NASA Starts Testing a Near-Moon Station Module

Within NASA’s Next Space Technologies for Exploration Partnerships program (NextSTEP) ) Lockheed Martin developed a full-size prototype of a habitable near-moon module that is to be tested for habitability, later to be used for new key technological developments required for survival in space near the moon, particularly for the future near-moon station Gateway

The prototype developed by Lockheed Martin got the name of Habitat Ground Test Article (HGTA). It is also a sort of laboratory that test systems intended for new missions. It is a largely modified  multipurpose material and technical provision Donatello Multi-Purpose Logistics Module that was previously intended for taking cargo to the ISS, but Donatello was never used. 

Donatello HGTA was modernized to use all of its inside space. This, the prototype is multifunctional, it may be used for both scientific missions and research, as well as a living module for the crew. 

To escalate and facilitate works on designing and developing the habitable version of a near-moon module the company used virtual and augmented reality, as well as 3D print technologies. The experience acquired at building  other spacecraft  — OSIRIS-Rex (automated station for studying the Bennu asteroid) and InSight (a landing module for Mars exploration).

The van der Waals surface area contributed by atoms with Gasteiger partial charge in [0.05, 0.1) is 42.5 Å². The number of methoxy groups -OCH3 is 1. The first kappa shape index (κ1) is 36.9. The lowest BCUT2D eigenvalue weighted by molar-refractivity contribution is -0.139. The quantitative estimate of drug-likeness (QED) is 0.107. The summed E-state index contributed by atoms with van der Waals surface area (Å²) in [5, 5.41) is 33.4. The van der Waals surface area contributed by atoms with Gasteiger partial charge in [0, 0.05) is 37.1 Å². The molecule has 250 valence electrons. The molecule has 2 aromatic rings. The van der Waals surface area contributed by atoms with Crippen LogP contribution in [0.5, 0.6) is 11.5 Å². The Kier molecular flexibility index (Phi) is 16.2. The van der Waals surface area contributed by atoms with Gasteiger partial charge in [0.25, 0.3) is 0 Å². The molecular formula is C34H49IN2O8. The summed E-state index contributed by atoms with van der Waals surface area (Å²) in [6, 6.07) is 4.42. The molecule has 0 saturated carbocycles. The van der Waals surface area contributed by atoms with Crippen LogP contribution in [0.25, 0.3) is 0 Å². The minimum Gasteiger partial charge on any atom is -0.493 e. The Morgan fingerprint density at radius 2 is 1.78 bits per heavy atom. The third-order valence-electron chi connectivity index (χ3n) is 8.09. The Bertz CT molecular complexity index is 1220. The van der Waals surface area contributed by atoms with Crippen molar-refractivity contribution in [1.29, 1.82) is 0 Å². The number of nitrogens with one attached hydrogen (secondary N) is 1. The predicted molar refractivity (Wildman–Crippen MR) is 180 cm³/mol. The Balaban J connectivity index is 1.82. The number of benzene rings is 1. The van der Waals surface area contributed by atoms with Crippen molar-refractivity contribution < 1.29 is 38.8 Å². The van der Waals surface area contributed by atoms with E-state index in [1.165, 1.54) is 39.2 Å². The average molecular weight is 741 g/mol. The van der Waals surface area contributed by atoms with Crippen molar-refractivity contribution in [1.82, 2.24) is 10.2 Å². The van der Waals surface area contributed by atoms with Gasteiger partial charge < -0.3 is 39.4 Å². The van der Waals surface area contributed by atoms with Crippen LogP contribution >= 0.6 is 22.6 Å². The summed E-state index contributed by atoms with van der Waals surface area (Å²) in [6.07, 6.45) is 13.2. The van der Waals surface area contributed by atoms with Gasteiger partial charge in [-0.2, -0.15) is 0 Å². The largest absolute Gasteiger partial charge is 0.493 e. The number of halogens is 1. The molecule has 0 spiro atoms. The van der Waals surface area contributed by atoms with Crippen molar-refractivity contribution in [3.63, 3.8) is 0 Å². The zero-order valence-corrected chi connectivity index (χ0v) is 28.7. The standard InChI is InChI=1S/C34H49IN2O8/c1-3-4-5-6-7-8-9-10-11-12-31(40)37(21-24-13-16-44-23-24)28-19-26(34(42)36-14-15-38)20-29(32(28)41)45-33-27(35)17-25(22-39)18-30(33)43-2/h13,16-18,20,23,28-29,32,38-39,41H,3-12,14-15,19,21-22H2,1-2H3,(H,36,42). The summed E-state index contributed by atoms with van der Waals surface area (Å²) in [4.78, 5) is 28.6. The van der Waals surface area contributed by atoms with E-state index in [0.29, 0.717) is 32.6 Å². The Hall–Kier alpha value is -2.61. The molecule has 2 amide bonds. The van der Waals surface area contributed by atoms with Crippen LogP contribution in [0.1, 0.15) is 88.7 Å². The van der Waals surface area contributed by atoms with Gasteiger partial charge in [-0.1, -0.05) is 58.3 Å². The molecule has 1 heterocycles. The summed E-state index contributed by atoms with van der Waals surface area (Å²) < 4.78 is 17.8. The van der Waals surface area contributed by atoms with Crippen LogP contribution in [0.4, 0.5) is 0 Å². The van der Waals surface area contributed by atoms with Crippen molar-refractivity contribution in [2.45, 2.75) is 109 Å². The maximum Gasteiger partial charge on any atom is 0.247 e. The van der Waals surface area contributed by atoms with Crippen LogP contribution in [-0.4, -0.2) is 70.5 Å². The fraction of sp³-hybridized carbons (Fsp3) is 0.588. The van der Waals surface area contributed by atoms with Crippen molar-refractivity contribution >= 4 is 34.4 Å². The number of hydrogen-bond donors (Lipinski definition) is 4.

The module is about 4.6 meters wide and about 6.7 meters long. According to developers, the general volume of environment under pressure is 64 cubic meters. The Orion capsule for transporting people to the outer space is about 20 cubic meters. The plan is that astronauts will be able to spend up to 90 days in the closed space of the HGTA module. 

At present, the module is at the Kennedy Space Center in Florida, USA. A group of NASA astronauts will spend a week in the module starting March 25.

The crew will test the module for exploitation convenience, while also trying the new International Docking System Standard (IDSS) planned for use on Gateway.

After the test the module will be returned to Lockheed Martin for further optimization.

Photo credit: Lockheed Martin

Ivan Cheberko